“Can’t you just tell me what to do?”

Every so often I’ll get a call like the one today: a potential client wants to know how I would handle a case while coyly implying that he’s trying to see “if I’m a good enough lawyer.”

It’d be far more efficient if people just asked, “Could I please have 5 minutes of free legal advice,” but that would spoil the fun, no?

The conventional wisdom is that you don’t ever give legal advice to a person who isn’t your client. It’s good advice: you have no idea if you’re giving the person the correct advice without understanding the full scope of the problem.  The last thing you want is to get sued for malpractice when a person claims they took your bad advice –and you didn’t even get paid for giving it in the first place.

I’ve never been the best about following conditional wisdom, and I was in a good mood today, so my potential client successful tricked me into giving him all sorts of strategies and advice.

And it was about as useful to him as if my cardiologist told me the secrets to doing my own heart surgery.

The matter involved an appeal of a school expulsion hearing. He made it relatively clear that he didn’t see the value in paying a lawyer to do what he could do (he’d dropped the pretense of wanting to see if I was good enough to handle his son’s case). Ultimately, he just wanted me to tell him what to do.

Me:     “Did you do the first hearing by yourself?”

Him:   “Yes.”

Me:     “How’d that turn out?”

Him:  “We lost.”

Me:     “So now you want to do the appeal by yourself?”

Him:   “Yes – I want to explain all the stuff that they didn’t listen to the first time in the appeal.”

Me:      “So what I hear you saying is that it didn’t work the first time, but you want to do the exact same thing now for the appeal.”

Him:   “Well, they didn’t listen the first time.”

His frustration was honest: school expulsion hearings are very difficult to win – even when you’re represented by counsel. I cannot imagine how low the win-loss ratio is when a parent is representing their child for the first time. (It’s probably the statistical equivalent to the number of times a suspect has won in a battle with an interrogator). And deep down inside he knew that presenting the same arguments to the school wasn’t likely to change the outcome.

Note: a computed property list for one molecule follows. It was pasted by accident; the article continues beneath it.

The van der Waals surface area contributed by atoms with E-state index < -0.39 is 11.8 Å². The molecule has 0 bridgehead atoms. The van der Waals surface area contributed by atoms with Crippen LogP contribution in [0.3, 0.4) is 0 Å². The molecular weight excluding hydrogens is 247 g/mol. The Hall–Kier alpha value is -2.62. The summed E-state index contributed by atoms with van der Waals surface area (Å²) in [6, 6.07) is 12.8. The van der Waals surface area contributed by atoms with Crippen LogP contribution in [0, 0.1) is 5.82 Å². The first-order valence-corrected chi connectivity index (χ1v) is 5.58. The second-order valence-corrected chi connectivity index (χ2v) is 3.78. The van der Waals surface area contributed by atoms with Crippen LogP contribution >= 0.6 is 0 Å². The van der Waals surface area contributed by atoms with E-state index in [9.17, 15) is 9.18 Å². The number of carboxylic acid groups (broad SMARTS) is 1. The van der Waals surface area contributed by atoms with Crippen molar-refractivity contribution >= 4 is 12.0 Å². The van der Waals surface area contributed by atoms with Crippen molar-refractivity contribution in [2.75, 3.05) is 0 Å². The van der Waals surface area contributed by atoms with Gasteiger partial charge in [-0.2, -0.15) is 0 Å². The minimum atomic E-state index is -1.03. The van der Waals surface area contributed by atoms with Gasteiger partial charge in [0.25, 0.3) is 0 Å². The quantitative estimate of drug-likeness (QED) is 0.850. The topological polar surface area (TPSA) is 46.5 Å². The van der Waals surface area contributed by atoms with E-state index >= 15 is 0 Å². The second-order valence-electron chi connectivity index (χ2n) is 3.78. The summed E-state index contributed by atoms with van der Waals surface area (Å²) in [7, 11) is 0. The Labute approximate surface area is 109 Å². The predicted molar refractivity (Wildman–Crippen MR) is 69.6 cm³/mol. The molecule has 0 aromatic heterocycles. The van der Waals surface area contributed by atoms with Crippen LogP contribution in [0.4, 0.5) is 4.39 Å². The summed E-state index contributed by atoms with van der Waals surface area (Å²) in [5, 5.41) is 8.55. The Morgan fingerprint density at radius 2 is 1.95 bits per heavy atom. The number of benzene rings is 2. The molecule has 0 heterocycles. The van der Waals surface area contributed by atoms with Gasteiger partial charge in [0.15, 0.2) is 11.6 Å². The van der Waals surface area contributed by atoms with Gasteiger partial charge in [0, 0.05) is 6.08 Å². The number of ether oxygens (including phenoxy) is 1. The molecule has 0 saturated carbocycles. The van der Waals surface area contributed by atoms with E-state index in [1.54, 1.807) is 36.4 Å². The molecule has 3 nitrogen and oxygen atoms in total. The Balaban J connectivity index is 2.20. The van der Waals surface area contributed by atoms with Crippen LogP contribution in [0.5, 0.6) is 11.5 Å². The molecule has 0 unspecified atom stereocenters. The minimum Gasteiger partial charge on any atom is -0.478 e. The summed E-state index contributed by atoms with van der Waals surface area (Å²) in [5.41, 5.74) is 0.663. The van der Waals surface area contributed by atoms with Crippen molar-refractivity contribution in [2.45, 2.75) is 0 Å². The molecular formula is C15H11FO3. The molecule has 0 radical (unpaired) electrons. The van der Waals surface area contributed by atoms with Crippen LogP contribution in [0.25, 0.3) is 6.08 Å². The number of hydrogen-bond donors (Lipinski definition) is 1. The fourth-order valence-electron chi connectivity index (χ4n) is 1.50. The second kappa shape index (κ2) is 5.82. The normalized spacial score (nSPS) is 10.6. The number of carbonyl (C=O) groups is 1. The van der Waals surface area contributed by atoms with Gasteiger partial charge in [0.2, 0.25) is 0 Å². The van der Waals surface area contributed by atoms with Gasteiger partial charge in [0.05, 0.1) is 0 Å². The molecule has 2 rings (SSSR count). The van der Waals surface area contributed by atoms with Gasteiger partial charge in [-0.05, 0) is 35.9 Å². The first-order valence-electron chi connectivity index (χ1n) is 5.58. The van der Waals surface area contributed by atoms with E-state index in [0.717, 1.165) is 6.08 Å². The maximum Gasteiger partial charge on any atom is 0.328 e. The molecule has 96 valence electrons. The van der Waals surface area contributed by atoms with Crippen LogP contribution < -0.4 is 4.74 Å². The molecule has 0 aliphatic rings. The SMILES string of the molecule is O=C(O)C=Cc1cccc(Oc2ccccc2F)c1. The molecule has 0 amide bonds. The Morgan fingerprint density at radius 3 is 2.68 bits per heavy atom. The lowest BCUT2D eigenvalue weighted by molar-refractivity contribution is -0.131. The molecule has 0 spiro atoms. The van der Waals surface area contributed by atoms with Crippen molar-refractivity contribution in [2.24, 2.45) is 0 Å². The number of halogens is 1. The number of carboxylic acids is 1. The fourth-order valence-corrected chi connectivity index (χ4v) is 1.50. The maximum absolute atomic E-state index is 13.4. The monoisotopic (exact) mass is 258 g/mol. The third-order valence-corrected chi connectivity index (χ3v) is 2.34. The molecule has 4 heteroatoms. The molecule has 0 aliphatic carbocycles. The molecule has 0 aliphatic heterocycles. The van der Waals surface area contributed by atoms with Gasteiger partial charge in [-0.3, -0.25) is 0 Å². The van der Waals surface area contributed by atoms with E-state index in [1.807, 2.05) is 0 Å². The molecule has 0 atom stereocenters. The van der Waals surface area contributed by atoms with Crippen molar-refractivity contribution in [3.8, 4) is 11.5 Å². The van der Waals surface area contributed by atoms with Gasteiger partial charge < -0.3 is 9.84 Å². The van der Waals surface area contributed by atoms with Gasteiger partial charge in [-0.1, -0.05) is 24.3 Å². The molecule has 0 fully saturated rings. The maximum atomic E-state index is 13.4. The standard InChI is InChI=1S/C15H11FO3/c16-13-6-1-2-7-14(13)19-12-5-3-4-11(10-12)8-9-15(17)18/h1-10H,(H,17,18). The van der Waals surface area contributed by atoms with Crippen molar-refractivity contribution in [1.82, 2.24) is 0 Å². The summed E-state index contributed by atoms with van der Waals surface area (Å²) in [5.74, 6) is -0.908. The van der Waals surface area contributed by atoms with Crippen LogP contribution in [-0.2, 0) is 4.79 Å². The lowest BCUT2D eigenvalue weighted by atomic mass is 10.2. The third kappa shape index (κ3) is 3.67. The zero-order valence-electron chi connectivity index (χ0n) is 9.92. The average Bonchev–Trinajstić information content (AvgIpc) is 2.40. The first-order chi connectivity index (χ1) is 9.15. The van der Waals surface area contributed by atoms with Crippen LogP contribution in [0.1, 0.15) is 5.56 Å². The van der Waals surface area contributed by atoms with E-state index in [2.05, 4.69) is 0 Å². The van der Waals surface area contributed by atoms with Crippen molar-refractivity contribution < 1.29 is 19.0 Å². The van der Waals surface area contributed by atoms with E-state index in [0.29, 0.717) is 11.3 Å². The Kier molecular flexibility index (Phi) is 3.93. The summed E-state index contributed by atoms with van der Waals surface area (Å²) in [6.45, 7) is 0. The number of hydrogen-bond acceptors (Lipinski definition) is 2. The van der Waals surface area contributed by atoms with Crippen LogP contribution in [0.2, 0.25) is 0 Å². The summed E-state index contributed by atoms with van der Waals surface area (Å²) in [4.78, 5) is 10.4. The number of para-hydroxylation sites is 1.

For some reason, the same arguments coming from a third-party are very different than when they come from a parent. This is frustrating to those that don’t want to spend the money hiring an advocate. In a logical system, the strength and analytical content of the argument should prevail over the ethos and pathos of who is delivering it.

But study after study on persuasion consistently proves that’s not the case. A parent who defends their child may come off as enabling, minimizing, or in denial of a more serious problem. Instead of getting their kid out of trouble, sometimes their well-intentioned advocacy can make matters worse. An advocate does exactly what the parent wants to do, but without emotional attachment: he can articulate the logical reasons for a course of action. There’s nothing to read into other than the strength of the argument. Even if I gave the potential client all my best arguments, they are different when delivered from his vantage point as a parent (with independent responsibility to hold his son accountable) than my perspective as the child’s advocate.

Our conversation ended with the question no longer being, “can you tell me what to do” but “can’t you just do it for me?”

I guess he thought I was good enough.

(image via dicecollector.com)

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